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Commentary: The basis of a more rational method of funding primary medical care?

BMJ 1996; 312 doi: https://doi.org/10.1136/bmj.312.7037.1012 (Published 20 April 1996) Cite this as: BMJ 1996;312:1012
  1. Azeem Majeed, lecturer in public health medicinea
  1. a Department of Public Health Sciences, St George's Hospital Medical School, London SW17 0RE

    Many previous studies investigating the association between socioeconomic factors and consultation rates in general practice have suffered from three limitations.

    Firstly, many studies used socioeconomic data for areas rather than for individuals and the associations found in these studies may not hold at the individual level (the ecological fallacy).

    Secondly, most previous studies have not taken into account the extent to which the provision of health services can generate demand for these services (supplier induced demand).

    Thirdly, deprivation indices rather than separate socioeconomic variables have usually been used in the analyses.

    In an innovative study investigating the association between socioeconomic factors and consultation rates in general practice, Roy Carr-Hill and colleagues used data from the fourth national survey of morbidity in general practice and ward census data in a multilevel statistical model. They then used this statistical model to try to disentangle the effect on consultation rates of the socioeconomic characteristics of individual patients (patient factors), the socioeconomic characteristics of the wards in which these patients lived (area factors), and the characteristics of the general practices with which these patients were registered (supply factors). Although many of their findings were probably to be expected, some important new findings did emerge from their study. For example, they showed that the socioeconomic characteristics of patients are a powerful predictor of consultation rates in general practice and that once individual characteristics are controlled for, area characteristics have little additional effect on consultation rates. Their other important finding was that the effect of socioeconomic factors on consultation rates varied between areas, implying that there should be some local discretion when resources such as deprivation payments to practices are allocated.

    What are the implications of these results for the NHS? The main benefit of the work is that it is a major step towards the development of a more rational method of funding primary medical care services. These services have traditionally been funded on the basis of previous spending both at health commission level and general practice level, and this has led to inequities in funding.1 2 As a result of this study, the socioeconomic determinants of consultation rates in general practice are now much clearer. Although the development of a formula to allocate resources to health commissions for primary medical care services was not a primary aim of their study, the findings will help inform the debate on how such a formula should be developed. Carr-Hill et al suggest that their findings could also be used to develop a formula to help health commissions allocate resources to general practices, but such a formula would be difficult to implement.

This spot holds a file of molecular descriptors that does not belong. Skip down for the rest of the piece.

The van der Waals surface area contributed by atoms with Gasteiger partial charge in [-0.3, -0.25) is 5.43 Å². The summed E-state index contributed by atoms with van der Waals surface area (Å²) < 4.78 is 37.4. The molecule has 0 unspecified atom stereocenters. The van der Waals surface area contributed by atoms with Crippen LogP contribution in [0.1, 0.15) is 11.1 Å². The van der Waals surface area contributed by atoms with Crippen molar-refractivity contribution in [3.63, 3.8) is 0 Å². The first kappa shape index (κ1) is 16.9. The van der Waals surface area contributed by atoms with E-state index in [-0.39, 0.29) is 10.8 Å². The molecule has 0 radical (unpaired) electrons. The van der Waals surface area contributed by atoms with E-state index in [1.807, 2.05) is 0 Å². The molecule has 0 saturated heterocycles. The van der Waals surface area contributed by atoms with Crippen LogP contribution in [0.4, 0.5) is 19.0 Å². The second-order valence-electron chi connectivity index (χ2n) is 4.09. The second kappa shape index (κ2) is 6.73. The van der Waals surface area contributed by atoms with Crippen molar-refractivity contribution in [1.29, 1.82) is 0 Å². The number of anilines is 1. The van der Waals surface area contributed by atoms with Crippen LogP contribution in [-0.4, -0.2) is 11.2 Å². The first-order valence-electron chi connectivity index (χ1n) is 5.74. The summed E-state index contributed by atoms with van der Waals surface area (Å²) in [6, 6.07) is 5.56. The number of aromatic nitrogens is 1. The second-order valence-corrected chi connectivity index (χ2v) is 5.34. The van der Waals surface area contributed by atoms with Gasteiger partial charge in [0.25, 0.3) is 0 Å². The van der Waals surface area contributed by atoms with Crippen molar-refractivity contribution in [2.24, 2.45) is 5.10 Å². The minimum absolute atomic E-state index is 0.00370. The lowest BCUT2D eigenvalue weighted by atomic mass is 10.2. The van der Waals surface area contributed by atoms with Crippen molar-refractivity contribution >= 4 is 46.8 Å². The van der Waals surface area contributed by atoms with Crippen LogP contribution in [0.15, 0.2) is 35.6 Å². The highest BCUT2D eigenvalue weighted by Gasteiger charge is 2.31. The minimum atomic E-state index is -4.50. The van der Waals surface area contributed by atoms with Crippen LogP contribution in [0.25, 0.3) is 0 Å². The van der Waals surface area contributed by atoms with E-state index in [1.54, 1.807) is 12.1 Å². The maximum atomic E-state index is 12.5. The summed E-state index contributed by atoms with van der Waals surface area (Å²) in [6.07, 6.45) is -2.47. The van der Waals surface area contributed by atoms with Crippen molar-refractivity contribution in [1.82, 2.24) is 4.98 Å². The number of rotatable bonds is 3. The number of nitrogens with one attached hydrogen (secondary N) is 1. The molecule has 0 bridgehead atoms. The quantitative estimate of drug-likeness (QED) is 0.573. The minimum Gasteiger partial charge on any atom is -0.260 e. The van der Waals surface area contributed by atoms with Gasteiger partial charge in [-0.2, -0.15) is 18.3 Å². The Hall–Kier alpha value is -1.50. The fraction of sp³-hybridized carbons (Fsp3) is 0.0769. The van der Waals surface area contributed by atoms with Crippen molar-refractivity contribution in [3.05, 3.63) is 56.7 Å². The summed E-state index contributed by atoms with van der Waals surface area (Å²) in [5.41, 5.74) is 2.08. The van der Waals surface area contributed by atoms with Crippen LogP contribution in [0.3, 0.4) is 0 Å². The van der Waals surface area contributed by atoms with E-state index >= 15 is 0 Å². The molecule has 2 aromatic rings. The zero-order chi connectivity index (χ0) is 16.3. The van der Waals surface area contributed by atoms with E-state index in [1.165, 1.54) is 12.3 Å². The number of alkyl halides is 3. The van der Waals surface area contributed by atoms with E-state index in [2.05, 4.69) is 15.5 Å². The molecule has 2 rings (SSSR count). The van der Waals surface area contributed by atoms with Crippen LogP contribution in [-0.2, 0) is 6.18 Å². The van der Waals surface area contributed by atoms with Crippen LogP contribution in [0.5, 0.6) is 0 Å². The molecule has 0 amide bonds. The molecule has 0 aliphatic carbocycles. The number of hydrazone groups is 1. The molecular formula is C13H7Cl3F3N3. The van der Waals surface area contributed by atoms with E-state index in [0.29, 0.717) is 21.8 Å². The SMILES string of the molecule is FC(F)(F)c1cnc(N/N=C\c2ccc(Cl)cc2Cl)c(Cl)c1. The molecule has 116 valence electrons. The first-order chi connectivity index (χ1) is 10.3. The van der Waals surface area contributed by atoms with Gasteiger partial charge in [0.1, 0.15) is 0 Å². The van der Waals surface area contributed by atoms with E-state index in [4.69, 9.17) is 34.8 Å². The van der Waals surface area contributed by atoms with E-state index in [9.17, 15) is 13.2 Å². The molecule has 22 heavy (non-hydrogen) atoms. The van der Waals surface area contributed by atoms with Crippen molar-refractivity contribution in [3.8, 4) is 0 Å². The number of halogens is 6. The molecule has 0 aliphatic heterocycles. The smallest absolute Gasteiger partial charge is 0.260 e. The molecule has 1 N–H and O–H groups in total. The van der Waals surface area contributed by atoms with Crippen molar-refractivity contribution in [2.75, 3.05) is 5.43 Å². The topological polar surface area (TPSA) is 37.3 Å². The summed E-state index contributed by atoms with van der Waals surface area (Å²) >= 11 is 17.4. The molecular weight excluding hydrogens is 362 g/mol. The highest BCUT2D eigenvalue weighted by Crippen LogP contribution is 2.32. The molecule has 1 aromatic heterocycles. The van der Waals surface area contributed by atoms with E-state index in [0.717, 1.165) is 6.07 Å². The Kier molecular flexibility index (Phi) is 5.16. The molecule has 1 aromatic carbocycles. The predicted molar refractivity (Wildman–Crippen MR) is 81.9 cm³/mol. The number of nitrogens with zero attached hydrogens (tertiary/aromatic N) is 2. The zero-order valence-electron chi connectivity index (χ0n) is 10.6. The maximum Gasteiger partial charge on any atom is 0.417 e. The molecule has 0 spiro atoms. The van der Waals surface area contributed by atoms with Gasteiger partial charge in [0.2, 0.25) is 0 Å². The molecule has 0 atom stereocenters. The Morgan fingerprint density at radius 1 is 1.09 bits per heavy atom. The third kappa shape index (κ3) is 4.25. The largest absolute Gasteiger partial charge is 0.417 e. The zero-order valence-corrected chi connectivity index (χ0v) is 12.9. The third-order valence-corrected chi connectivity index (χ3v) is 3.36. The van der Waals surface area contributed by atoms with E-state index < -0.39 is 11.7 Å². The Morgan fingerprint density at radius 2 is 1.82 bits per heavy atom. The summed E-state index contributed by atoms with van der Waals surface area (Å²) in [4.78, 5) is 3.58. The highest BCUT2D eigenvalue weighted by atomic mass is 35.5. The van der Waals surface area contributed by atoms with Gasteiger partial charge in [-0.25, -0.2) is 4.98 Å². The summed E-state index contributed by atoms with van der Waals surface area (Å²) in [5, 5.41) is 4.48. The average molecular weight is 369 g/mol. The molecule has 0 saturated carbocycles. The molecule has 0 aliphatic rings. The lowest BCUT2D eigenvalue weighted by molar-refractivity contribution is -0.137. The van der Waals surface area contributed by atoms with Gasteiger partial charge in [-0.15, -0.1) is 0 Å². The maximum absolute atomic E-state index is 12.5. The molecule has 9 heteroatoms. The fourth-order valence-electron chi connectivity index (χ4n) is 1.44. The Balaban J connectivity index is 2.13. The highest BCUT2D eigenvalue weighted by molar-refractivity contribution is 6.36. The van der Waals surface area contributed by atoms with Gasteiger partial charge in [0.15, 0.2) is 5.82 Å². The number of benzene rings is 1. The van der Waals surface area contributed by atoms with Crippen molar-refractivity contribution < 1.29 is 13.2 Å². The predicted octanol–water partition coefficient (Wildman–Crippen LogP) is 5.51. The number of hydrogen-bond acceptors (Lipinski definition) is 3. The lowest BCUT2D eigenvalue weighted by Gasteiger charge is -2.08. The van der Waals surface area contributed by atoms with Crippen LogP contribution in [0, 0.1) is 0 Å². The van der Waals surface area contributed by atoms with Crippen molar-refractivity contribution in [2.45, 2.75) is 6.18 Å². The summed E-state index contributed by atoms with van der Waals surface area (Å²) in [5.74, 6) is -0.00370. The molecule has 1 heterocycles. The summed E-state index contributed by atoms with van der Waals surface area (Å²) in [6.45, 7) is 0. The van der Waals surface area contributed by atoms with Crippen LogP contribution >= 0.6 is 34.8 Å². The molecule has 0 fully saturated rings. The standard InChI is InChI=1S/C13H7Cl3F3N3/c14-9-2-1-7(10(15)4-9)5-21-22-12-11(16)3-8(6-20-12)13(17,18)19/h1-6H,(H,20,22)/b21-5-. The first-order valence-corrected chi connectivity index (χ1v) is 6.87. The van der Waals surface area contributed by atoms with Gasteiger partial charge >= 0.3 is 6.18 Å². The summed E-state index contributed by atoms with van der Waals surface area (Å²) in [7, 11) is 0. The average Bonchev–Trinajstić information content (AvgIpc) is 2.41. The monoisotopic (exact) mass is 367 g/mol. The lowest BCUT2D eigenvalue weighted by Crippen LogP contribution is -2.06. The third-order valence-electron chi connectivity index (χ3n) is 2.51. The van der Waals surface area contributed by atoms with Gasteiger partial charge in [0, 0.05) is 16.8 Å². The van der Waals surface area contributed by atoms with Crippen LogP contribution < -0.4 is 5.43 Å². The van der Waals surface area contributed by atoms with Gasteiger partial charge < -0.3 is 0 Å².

Firstly, the populations served by general practices (typically 2000-20000 people) are much smaller than those of health commissions (typically around 500000 people). Consequently, small differences in the distribution of patients with a high demand for care can have a dramatic effect on the workload of general practitioners.

    Secondly, the only socioeconomic variables routinely available for general practices are proxy variables derived by linking patients' postcodes with census data,3 and we do not know if these derived variables are accurate enough to be used to help allocate resources to general practices.4

    Thirdly, the data in the morbidity survey have limitations (for example, the practices that participated were not a random sample), and these limitations need to be borne in mind when trying to generalise the findings to other general practices.5 Hence, although this study may help to pave the way towards a more rational method of funding primary medical care services at health commission level, more work still needs to be done to develop fairer methods of funding primary care services at general practice level.

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